In my experience, mostly in SoCal and Denver, free wireless is pretty hard to find. Even inside businesses and coffee shops, it is all locked down. Besides I don't want to check my email from a free wireless because I can't trust providing my password.

m

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post #13 of 177
Quote:
Originally Posted by TenoBell View Post

Its probably a generational thing but I use the web on my iPhone pretty often. Not really for long periods of time like I would on a computer. But I often look up information or read the NY Times while I'm waiting.


I'm not so sure that's true. Certainly not for me. I've always been a tech head. It's just that it isn't as useful as some seem to think. I almost always know where a place is that I'm going to, and there are other sources for this info. Using the phone almost always means that you need info at the last minute. I'd rather take the time in advance. It's called planning. That isn't all that age related, just how organized you are.

I do use it to check stock prices, weather, sports scores, and some news. I do have several programs on my phone for directions, maps etc, but they are only needed occasionally.

Quote:
Market Share reports that the iPhone tops all mobile web browsing in North America. Which means most iPhone users are using the web frequently.

It doesn't mean that it's being done frequently, just that it's more frequent than with other phones.
post #14 of 177
Quote:
Originally Posted by mstone View Post

In my experience, mostly in SoCal and Denver, free wireless is pretty hard to find. Even inside businesses and coffee shops, it is all locked down. Besides I don't want to check my email from a free wireless because I can't trust providing my password.

m

Even here in NYC, the coverage is not that great. What I find, walking around with a WiFi network finder, is that they are clustered. Major areas without any, then all of a sudden, a small area will be all covered. But, mostly not.
post #15 of 177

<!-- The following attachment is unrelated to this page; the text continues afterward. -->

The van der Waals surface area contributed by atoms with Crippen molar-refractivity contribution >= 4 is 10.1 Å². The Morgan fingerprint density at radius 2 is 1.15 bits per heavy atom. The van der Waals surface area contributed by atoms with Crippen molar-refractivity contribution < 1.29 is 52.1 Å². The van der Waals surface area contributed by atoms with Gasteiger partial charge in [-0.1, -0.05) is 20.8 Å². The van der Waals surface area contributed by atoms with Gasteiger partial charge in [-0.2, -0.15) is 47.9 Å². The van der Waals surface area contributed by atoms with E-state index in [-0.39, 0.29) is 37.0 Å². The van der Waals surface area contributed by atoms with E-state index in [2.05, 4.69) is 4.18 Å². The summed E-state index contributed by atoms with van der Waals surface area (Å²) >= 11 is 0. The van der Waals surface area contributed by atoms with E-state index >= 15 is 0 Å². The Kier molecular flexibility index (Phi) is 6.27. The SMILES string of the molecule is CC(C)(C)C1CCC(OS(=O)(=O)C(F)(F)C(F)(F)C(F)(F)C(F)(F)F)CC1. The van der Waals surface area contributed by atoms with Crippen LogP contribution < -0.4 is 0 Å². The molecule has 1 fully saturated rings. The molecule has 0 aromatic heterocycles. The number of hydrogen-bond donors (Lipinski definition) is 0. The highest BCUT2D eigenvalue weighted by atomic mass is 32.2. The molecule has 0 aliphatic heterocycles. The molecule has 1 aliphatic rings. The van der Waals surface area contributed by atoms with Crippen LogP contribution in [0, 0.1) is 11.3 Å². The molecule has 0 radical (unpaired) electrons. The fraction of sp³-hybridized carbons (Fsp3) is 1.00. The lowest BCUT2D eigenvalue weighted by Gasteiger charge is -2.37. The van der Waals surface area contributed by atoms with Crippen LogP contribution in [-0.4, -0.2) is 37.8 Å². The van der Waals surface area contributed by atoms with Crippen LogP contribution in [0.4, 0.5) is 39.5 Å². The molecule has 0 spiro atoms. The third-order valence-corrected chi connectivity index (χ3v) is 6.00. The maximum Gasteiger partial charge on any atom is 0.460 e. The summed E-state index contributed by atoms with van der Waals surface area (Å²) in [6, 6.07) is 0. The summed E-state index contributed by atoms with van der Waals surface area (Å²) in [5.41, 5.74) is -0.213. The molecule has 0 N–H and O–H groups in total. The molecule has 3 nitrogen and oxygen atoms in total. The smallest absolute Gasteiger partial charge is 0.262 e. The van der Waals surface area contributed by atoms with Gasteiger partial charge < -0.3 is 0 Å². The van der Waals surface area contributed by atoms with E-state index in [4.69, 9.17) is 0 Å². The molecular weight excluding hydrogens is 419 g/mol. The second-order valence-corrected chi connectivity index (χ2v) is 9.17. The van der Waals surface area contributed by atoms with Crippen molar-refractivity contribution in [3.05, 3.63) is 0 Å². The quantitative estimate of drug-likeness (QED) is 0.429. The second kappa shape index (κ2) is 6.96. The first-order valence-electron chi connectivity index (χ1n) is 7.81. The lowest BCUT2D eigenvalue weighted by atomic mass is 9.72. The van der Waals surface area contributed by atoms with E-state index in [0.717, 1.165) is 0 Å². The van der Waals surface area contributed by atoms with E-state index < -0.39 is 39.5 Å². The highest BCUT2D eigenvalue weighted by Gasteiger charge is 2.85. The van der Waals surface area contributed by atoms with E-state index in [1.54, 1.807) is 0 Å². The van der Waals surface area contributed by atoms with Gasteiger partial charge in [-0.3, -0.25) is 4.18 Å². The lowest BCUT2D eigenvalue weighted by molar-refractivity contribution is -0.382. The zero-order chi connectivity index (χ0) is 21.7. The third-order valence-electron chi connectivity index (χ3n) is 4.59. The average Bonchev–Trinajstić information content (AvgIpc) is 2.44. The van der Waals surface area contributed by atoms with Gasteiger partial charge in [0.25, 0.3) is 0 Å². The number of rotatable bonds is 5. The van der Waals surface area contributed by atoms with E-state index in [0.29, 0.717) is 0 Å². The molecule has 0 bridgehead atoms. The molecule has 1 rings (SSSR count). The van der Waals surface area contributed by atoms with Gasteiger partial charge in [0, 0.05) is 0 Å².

Quote:
It's just that it isn't as useful as some seem to think.

Which is the whole point. A fully rendered web page is far more useful than only the text.

Quote:
Using the phone almost always means that you need info at the last minute. I'd rather take the time in advance. It's called planning. That isn't all that age related, just how organized you are.

I'm not sure exactly what function you are talking about. I agree the phone should not substitute good planning. But being able to access the fully rendered web at any time is convenient.

If you have a job where you travel a lot having maps on your phone is a great help. This past week I was just on a shoot in San Francisco. I've been there a few times and have a general feel for the city, but we still needed maps to help us get around. I was looking at Google Maps on my iPhone but I had to find where we were and could not always tell the number of miles to where we wanted to go.

Our sound recordist had a Verizon phone with triangulation software. He could see where we were real time and could see the number of miles to where we wanted to go. But his phone could not show a fully rendered map the way the iPhone could.

I travel a lot for work and that definitely showed me the advantage of GPS. I look forward to when the Google triangulation software comes to the iPhone.

Quote:
It doesn't mean that it's being done frequently, just that it's more frequent than with other phones.

6 of 1, half dozen of the other. Semantics.
post #16 of 177
Someone is clearly trying to cover up the fact that EDGE is not cutting edge, pun very much intended.

Some numbers from Swiss telecom company Swisscom about coverage in Switzerland and elsewhere:

Switzerland
99.8 % EDGE/GPRS
90 % UMTS
45 % HSPA (90% until mid 2008)
PWLAN > 1000 Hotspots

And that's in a country that has a big percentage of area that is simply rocks, mountains and snow.
If you look at EDGE / UMTS availability here: http://www.swisscom-mobile.ch/scm/kd...s_edge-de.aspx it looks even worse.
Edge may be present in many countries, but so is UMTS. And HSPA is spreading quickly. I have a good idea, why Apple hasn't introduced the first generation iPhone here yet.
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post #17 of 177
Quote:
Even here in NYC, the coverage is not that great. What I find, walking around with a WiFi network finder, is that they are clustered. Major areas without any, then all of a sudden, a small area will be all covered. But, mostly not.

Many social areas around Manhattan do have free WiFi. Places where people are encouraged to stay and relax. City Parks, City Libraries, Whole Foods cafe, places like that.

Quote:
I have a good idea, why Apple hasn't introduced the first generation iPhone here yet.